Industry Spotlight

Cloud wars: Salesforce’s share price versus Microsoft’s share price

Since the start of the year, Salesforce’s [CRM] share price has gained 34.5%, climbing from $163.92 to close at $220.57 on 9 December. The stock is also up 91.3% since falling to a 52-week low of $115.29 on 18 March, but 22.4% below the intraday high of $284.50 that it reached on 2 September. Salesforce’s co-founder Marc Benioff described its $27.7bn acquisition of Slack [WORK] as a “match made in heaven”. Can the purchase really help Salesforce’s share price triumph over Microsoft [MSFT] share price?

Microsoft’s share price was up 33.3% since the turn of the year. The stock opened the year at $158.78 on 2 January and grew to $211.80 by 9 December. Since bottoming out at a 52-week low of $132.52 during the market sell-off in March, Microsoft’s share price has risen 59.8% and was trading 9% off its intraday high of $232.86 from 2 September. 

 

 

Heavy margins

While there are some similarities between the performance of Salesforce’s share price and Microsoft’s share price in 2020 — neither company has broken away this year, for example — Microsoft has arguably weathered the pandemic best.

In the three months to the end of September, Microsoft reported revenue of $37.2bn, comfortably surpassing analysts’ exceptions of $35.72bn and up 12% from the year-ago period’s $33.06bn. Its productivity and business processes segment, which includes its Teams product, accounted for almost a third of all revenue, bringing in $12.3bn. That represents a jump of 11% year-over-year.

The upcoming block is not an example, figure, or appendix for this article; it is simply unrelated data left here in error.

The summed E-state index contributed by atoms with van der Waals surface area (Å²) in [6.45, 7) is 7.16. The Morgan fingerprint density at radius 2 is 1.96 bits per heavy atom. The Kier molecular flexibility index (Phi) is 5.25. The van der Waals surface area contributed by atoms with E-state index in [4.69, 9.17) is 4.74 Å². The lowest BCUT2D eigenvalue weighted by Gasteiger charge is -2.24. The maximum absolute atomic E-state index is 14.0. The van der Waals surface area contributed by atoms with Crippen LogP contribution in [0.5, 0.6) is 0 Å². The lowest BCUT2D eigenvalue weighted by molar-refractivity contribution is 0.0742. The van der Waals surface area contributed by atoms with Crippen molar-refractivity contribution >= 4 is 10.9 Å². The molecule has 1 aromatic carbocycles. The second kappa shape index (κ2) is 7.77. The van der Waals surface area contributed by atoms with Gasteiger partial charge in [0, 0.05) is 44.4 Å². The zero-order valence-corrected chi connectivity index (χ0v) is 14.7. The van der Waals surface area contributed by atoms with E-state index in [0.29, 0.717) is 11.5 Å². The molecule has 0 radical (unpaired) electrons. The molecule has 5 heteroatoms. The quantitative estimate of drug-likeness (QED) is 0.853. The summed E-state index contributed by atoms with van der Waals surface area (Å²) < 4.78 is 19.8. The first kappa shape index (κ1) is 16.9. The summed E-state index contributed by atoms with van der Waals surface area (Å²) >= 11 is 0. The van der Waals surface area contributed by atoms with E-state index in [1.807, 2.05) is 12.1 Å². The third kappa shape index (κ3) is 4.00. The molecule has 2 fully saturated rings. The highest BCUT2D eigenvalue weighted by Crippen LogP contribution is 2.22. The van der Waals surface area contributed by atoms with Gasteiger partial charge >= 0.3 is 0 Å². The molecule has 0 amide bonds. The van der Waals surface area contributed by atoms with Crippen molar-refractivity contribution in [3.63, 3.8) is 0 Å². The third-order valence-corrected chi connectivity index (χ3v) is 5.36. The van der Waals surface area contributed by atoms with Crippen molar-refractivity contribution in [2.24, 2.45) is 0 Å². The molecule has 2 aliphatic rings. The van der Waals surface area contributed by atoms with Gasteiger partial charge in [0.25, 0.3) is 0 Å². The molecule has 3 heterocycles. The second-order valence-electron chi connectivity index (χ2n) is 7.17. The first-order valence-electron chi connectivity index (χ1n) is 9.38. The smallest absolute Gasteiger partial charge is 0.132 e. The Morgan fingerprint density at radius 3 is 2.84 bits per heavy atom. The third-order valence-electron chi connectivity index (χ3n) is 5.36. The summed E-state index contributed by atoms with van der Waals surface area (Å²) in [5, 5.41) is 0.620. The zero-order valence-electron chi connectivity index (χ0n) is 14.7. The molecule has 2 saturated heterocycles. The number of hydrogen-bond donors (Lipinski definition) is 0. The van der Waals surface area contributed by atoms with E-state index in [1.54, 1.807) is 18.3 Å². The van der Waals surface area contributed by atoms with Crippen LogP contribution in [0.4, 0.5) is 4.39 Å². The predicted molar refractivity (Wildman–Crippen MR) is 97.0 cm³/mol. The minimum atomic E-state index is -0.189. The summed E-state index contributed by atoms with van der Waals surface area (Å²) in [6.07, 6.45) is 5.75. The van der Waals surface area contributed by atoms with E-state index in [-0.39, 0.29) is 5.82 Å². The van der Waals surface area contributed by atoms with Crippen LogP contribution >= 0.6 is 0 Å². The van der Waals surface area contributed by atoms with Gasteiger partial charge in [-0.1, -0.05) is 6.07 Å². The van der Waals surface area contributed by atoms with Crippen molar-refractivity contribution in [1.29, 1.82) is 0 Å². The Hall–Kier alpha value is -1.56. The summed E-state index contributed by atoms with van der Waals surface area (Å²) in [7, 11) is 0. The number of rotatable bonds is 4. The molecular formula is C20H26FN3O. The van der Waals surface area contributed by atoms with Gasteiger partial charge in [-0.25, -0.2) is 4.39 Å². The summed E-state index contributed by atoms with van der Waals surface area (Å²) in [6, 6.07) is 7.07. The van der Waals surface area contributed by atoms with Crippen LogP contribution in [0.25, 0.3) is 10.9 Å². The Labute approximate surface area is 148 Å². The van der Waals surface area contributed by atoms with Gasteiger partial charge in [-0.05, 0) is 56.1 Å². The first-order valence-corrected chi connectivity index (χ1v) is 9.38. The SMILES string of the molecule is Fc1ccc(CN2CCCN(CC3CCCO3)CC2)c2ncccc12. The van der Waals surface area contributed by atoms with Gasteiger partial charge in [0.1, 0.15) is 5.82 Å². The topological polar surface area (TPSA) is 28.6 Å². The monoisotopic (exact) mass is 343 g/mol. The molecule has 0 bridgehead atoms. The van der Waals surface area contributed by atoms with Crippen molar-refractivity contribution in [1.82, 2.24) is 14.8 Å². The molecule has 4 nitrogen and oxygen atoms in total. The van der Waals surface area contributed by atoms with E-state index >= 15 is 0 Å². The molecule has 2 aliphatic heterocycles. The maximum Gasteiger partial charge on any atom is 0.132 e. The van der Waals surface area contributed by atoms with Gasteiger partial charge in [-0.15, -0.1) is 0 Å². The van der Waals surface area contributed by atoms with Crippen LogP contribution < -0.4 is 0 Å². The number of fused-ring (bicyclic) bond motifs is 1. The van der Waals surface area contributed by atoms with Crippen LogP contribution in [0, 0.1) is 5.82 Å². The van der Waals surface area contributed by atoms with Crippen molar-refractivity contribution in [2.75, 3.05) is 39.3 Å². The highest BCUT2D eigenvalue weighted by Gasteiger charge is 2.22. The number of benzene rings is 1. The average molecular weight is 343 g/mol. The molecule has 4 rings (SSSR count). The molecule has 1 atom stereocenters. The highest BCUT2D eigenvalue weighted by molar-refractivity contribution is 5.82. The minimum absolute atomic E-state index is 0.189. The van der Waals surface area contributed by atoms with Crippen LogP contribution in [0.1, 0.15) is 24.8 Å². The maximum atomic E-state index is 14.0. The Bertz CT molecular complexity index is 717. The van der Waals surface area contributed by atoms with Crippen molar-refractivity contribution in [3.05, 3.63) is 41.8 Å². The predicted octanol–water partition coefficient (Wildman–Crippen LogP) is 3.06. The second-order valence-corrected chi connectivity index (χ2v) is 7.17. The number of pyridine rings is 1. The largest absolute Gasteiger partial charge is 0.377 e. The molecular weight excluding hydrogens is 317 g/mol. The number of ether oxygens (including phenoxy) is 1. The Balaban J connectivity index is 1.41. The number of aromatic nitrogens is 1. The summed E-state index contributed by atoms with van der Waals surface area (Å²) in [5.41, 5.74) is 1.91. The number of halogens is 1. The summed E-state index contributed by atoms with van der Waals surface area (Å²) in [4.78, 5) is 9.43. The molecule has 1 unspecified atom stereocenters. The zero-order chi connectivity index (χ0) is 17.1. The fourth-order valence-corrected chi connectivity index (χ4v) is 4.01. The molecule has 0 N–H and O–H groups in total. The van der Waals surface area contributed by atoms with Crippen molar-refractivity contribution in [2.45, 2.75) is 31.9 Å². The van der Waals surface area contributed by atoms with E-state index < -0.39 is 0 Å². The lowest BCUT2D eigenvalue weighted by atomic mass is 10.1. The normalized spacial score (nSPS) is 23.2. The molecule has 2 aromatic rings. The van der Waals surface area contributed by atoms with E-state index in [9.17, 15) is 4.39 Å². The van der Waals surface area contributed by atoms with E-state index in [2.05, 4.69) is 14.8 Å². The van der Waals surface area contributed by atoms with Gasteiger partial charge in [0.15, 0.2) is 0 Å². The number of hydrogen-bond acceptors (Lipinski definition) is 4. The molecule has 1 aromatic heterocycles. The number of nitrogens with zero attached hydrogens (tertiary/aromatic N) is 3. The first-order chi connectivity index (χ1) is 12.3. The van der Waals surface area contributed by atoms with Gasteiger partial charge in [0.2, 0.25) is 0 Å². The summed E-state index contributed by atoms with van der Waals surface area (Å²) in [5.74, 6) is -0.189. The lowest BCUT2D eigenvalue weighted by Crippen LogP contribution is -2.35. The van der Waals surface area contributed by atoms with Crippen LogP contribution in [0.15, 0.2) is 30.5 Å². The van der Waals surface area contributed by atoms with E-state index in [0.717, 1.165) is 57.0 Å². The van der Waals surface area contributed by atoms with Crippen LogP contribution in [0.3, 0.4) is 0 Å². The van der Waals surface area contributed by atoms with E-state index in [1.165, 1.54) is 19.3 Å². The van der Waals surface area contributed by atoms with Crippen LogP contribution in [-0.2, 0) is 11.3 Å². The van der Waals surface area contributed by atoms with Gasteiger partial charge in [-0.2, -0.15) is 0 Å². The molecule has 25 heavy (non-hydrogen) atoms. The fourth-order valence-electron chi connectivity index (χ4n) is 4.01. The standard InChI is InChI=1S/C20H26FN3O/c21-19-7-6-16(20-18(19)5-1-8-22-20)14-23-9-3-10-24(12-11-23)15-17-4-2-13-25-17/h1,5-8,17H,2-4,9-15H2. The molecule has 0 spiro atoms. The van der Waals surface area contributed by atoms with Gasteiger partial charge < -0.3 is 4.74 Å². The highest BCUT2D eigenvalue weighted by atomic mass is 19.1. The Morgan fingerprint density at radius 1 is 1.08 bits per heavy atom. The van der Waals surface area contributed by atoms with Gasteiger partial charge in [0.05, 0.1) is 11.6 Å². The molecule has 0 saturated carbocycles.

Microsoft bundles its Teams product into its 365 offering, meaning subscribers get the collaboration and communication tool for free. This has been critical to growing Teams’ user base. As of the end of October, the tool had just over 115 million daily active users, Satya Nadella, CEO of Microsoft, noted during the company’s first-quarter fiscal 2021 earnings call. This was up from 75 million at the end of April.

115million

Microsoft Team's daily active users as of end of October

  

In comparison, for the three months to the end of October, Salesforce reported revenue of $5.42bn, up 20% on the year-ago quarter’s revenue of $4.51bn. While it beat analysts’ expectations, there were signs that revenue growth had slowed. The company had reported revenue of $5.15bn in the previous quarter, which had represented a 29% increase year-over-year.

There are also concerns that the company needs to be more innovative. In a mid-November note to clients seen by Business Insider, Morgan Stanley equity analyst Keith Weiss warned that Salesforce’s acquisition strategy (which has included Mulesoft and Tableau) has resulted in lower margins for the company. 

 

 

“Given the current scale of Salesforce and a growth strategy heavily incorporating [mergers and acquisitions], we believe a sharper focus on [earnings per share] growth will likely be needed to drive shares materially higher from here,” wrote Weiss, who has a target of $275 on Salesforce’s share price. He had downgraded it from Overweight to Equal Weight.